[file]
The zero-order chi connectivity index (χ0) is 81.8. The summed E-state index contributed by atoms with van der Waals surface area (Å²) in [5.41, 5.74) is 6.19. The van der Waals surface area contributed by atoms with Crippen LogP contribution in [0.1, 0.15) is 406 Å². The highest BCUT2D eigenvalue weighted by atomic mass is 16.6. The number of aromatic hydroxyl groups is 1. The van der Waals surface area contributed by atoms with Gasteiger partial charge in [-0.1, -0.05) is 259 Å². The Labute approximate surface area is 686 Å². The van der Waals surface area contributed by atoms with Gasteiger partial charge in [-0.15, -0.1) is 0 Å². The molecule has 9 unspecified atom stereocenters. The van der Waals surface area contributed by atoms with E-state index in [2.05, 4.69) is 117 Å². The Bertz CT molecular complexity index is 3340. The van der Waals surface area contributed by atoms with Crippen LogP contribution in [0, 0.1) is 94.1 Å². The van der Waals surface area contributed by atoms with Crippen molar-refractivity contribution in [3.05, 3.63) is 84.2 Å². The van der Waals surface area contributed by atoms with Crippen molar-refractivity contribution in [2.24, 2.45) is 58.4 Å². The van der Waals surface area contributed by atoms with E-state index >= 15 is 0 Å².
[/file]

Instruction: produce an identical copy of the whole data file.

The zero-order chi connectivity index (χ0) is 81.8. The summed E-state index contributed by atoms with van der Waals surface area (Å²) in [5.41, 5.74) is 6.19. The van der Waals surface area contributed by atoms with Crippen LogP contribution in [0.1, 0.15) is 406 Å². The highest BCUT2D eigenvalue weighted by atomic mass is 16.6. The number of aromatic hydroxyl groups is 1. The van der Waals surface area contributed by atoms with Gasteiger partial charge in [-0.1, -0.05) is 259 Å². The Labute approximate surface area is 686 Å². The van der Waals surface area contributed by atoms with Gasteiger partial charge in [-0.15, -0.1) is 0 Å². The molecule has 9 unspecified atom stereocenters. The van der Waals surface area contributed by atoms with E-state index in [2.05, 4.69) is 117 Å². The Bertz CT molecular complexity index is 3340. The van der Waals surface area contributed by atoms with Crippen LogP contribution in [0, 0.1) is 94.1 Å². The van der Waals surface area contributed by atoms with Crippen molar-refractivity contribution in [3.05, 3.63) is 84.2 Å². The van der Waals surface area contributed by atoms with Crippen molar-refractivity contribution in [2.24, 2.45) is 58.4 Å². The van der Waals surface area contributed by atoms with E-state index >= 15 is 0 Å².